Those were not the times of the first two goals over a limited and jaded Ayr United side but when the majority of the home fans inside Ibrox held up red cards to indicate their dissatisfaction with the way their club is being run. On the reverse the message to the board of directors was clear: get out of our club.
When it is all plain sailing on the field - goals from Jon Daly, Fraser Aird and Bilel Mohsni lifted Rangers 16 points clear at the top of SPFL League 1 - the same cannot be said of off-field matters. The club's annual meeting on December 19 is fast approaching and the repercussions could be seismic. The fans will have a significant role to play regardless of the outcome.
Should the current board cling on to power there is a distinct possibility that many supporters will carry out their threat to "disengage" from the club. That could take many different forms; not buying merchandise, boycotting matches or not renewing season tickets. For a club in dire need of fresh investment, those measures could have disastrous results for Rangers' financial health.
The alternative outcome is a victory for the requisitioners, who have promised to have some sort of fan representation on their board of directors. The ordinary supporter may not have much influence on the outcome of the shareholders' agm vote but their vast numbers - more than 45,000 were there on Saturday - and spending power means only the most foolish or naive would choose not to listen to their voice.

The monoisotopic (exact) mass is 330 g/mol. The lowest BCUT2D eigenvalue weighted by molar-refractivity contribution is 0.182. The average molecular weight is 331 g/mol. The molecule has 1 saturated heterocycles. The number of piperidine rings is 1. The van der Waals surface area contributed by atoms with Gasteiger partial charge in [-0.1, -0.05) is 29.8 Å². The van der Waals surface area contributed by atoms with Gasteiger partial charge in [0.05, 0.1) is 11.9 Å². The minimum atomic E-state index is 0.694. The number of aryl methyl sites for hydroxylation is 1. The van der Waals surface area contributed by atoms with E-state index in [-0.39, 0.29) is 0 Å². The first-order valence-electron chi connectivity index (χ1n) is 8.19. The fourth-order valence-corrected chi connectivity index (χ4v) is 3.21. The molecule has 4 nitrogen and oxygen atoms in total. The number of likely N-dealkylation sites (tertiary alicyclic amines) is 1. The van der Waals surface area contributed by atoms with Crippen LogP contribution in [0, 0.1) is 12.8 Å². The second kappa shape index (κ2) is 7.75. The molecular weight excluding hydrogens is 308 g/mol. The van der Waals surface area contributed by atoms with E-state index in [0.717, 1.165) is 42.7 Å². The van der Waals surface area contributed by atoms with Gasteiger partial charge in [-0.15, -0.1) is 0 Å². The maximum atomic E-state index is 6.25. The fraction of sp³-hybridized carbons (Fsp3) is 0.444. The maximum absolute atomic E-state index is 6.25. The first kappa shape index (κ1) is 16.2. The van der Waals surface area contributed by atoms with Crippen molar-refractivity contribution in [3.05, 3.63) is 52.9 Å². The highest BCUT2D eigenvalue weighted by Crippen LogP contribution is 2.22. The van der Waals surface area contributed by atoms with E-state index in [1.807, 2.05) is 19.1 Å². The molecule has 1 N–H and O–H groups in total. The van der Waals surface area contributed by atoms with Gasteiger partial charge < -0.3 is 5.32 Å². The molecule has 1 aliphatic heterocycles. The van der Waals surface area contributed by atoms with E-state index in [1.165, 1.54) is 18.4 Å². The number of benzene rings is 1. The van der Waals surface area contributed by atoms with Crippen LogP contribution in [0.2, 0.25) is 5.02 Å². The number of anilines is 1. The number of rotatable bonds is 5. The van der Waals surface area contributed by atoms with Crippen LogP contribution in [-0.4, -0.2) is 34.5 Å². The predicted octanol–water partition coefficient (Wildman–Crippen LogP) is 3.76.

"What's going on at Rangers just now is a disaster," said Kevin Kyle, the former Rangers player who lined up for Ayr on Saturday. "They went bust - and nearly went totally out the game - and you would think they'd have learned their lesson. I feel sorry for the fans. They keep the club going. There's nearly 50,000 of them turned up for a League 1 game. Where else would that happen? And yet they're being treated in the way they are.
"The club need to get it sorted because in a couple of seasons' if they keep going the way they're going they'll be back up in the Premiership. They need to have everything stable if they want to kick on and get back into European football etc. They can't have this rigmarole of people coming in and fleecing the club for money here, there and everywhere. But on the footballing side the boys are getting on with the job in hand, and doing well."
That footballers can exist in their own little bubble has been evident in the way Rangers' results continue to be exemplary despite the ongoing turbulence around the club. It would have been hard not to have spotted almost the entire crowd twice hold up red cards during the match but Sebastien Faure, perhaps diplomatically, claimed not to have paid any real attention to it. "It is not my position to speak about what is happening," said the Frenchman. "I don't fully understand everything that is going on. The squad just focus on the football and for us it is all about win, win, win."
"I don't think it affects the players," added Kyle. "They're getting paid to do a job on a Saturday and as long as their wages are appearing in their bank accounts at the end of each month they will continue to perform. In my time at Sunderland we nearly went into administration and people were [gunning] for the board - I couldn't have told you who the board members were."
The only onfield issue still to be resolved is whether Rangers can go through the season undefeated. Kyle and his manager Mark Roberts feel they can not, but Faure was more confident. "It is possible," he added. "This team has a good attitude and we don't think it is easy for us to win every week. If all the players maintain this approach we can win a lot of games."